Don’t Lament… Ferment!


At the start of the year I began an experiment. It started before this experiment of writing about Marge’s chemo culinary journey and, looking back, was probably the seed that blossomed into the blog as it stands today. As I’ve already mentioned, as Mum’s treatment tiptoed ever closer, I felt an innate urge to do my bit to both assist her recovery and aid her determined and positive mindset. I started to research healing foods, both in their natural state and how we can use and manipulate certain ingredients to enhance their powerful properties. And there was one thing that came springing up time and time again: fermented foods.

Fermented foods come in a number of forms – from yoghurt to kimchi to sauerkraut to kefir – and their list of health benefits is even longer. Fermentation is a metabolic process in which microorganisms, for example bacteria, yeast or fungi, convert organic compounds, normally in the form of carbohydrates, into alcohol or acids. Not only is fermentation as excellent preservative and can add a real tang and gutsy flavour to your meals, but it also adds microbes to the gut, giving us a healthy dose of ‘good’ bacteria, increases micro-nutrient levels, especially that of B-vitamins, and makes food more easily digestible. Added to this, fermentation is thought to eliminate anti-nutrients, those natural or synthetic compounds that interfere with the absorption of nutrients.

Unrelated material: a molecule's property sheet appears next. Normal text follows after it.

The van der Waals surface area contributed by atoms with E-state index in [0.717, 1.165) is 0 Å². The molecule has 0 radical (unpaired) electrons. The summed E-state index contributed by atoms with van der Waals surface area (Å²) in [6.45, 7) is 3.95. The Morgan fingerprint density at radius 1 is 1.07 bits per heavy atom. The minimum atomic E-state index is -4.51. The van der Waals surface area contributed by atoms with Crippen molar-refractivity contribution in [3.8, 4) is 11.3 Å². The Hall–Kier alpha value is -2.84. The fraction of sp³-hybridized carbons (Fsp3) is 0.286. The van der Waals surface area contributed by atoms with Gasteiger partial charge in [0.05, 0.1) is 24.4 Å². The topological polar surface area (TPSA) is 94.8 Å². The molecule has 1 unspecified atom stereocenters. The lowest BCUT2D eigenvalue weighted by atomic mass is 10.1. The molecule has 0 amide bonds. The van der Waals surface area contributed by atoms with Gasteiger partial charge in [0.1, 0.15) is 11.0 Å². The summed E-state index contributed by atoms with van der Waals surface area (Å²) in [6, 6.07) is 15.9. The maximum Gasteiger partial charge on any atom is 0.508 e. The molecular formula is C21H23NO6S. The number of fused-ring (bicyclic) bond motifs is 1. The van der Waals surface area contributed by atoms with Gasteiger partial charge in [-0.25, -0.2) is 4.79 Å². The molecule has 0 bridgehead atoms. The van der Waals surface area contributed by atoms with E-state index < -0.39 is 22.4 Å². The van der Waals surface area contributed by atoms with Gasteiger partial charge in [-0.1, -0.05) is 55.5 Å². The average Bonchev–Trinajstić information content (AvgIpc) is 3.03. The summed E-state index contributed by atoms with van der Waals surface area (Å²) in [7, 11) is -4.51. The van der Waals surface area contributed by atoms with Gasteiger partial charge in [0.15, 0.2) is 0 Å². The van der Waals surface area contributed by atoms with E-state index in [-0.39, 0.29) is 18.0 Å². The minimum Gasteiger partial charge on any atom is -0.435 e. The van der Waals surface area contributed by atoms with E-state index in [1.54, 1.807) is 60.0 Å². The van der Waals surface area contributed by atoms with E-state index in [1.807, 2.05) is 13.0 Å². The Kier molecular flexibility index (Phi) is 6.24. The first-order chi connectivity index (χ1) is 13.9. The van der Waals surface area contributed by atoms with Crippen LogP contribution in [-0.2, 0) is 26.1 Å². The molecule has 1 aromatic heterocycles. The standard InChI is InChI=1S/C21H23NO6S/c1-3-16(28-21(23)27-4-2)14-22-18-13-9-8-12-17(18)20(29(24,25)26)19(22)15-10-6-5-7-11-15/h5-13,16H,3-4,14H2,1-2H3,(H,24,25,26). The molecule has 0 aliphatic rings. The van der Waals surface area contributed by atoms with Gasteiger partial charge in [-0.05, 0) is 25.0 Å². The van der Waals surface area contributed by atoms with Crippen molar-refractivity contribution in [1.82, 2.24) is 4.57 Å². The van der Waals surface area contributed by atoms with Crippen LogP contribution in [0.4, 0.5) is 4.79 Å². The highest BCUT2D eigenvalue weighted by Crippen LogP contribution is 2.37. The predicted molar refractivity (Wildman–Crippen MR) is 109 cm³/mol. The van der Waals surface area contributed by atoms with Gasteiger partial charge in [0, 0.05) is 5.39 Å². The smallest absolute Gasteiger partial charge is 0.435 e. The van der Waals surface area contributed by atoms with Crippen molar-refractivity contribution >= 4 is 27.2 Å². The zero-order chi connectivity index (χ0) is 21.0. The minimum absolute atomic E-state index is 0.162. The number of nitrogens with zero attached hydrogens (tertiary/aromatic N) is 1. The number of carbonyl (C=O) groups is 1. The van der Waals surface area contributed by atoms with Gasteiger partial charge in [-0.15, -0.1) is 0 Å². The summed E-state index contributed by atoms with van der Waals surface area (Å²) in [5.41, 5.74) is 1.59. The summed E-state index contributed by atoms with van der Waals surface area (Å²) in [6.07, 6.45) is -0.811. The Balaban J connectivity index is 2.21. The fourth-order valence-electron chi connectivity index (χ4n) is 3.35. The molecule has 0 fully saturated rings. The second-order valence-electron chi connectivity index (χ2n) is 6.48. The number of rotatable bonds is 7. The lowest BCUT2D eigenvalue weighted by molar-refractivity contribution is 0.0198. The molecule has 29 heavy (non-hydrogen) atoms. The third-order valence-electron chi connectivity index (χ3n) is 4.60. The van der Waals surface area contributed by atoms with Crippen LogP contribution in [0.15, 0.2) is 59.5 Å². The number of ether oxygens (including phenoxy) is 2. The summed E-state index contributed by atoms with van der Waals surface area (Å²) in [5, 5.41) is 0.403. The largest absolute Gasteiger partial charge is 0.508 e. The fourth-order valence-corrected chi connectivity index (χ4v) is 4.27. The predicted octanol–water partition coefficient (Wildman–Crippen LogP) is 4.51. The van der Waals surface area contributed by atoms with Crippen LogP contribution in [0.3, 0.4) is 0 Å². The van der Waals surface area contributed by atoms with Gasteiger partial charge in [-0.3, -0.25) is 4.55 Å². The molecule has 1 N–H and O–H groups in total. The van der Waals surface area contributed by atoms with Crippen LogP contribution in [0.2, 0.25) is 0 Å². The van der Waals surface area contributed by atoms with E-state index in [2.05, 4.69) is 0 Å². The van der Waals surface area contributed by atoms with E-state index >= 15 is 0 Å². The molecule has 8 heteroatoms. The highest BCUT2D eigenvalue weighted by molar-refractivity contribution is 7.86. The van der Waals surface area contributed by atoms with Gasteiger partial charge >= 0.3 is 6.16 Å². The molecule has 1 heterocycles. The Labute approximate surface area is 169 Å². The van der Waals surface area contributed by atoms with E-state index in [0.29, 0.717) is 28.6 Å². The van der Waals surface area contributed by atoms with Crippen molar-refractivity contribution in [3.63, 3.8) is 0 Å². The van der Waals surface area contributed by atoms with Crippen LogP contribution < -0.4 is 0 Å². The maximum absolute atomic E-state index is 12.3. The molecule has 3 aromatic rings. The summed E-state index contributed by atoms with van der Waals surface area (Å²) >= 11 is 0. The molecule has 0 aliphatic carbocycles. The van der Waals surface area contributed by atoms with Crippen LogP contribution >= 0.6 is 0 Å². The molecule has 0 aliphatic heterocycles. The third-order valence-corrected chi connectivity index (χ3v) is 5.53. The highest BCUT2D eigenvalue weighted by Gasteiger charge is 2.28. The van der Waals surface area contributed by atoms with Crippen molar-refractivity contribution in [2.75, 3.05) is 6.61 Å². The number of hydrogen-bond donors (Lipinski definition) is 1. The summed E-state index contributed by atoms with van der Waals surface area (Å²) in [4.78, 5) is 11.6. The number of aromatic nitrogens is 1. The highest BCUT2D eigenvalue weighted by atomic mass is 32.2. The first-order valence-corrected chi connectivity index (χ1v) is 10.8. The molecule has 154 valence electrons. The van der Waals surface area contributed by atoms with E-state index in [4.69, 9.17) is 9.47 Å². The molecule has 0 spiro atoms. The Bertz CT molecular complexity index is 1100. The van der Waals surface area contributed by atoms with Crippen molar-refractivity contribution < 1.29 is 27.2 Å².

So there was really no excuse – rather than moping around lamenting Marge’s diagnose, I needed to take action, ferment-action (sorry)! I decided to ease myself in gently and chose a recipe that was not only joyfully easy but also gave me the chance channel my inner German (those that know me are aware that I have a mild – or, if I’m being honest, extreme – obsession with all things Deutsch): Sauerkraut.

Pickling cabbage in a brine solution (also known as lacto-fermentation) promotes the growth of gut-friendly bacteria and homemade sauerkraut is is richer than its shop bought counterparts in the enzymes that support a healthy gut. Insufficient of unbalanced levels of ‘good’ microbes in the gut not only affects digestion, but has been linked with a number of health issues: intestinal and bowel conditions such as ulcerative colitis and irritable bowel syndrome; immune disorders including allergies and type 1 diabetes; and metabolic diseases, for example type 2 diabetes and obesity. There have also been indications from a number of studies that consumption of fermented foods can help to reduce the risk of cancer and improve emotional health, two side effects that are much needed at this time. Plus, of course, this preserving technique helps to maintain the health boosting properties of cabbage.

Marge always did enjoy getting pickled, but now (rather than on cava), she was going to experience a whole new meaning of the word…

Healing Ingredients

Cabbage is an incredibly balancing and grounding food. It has been shown to clear the blood, boost skin health due to its high levels of vitamins C and K, and is a remedy for ulcers thanks to its ample amounts of vitamin U. It also supports liver function as it stimulates the production of glutathione (which plays a role in liver detoxification), is anti-parasitic due to its high sulphur content and helps to promote bowel regularity.


Recipe: Sauerkraut

Makes 1.35kg.

  • 2.5-3kg hard white, red or green cabbage
  • Approx. 60g coarse sea or rock salt
  • 1 tbsp caraway seeds


  1. Remove the outer leaves of the cabbage, reserving them for later, slice the cabbage in half, remove the cores, quarter and shred finely using a food processor or sharp knife.
  2. Weigh the cabbage and calculate the amoutn of slat you need – approx. 60g of salt per 2.5kg of cabbage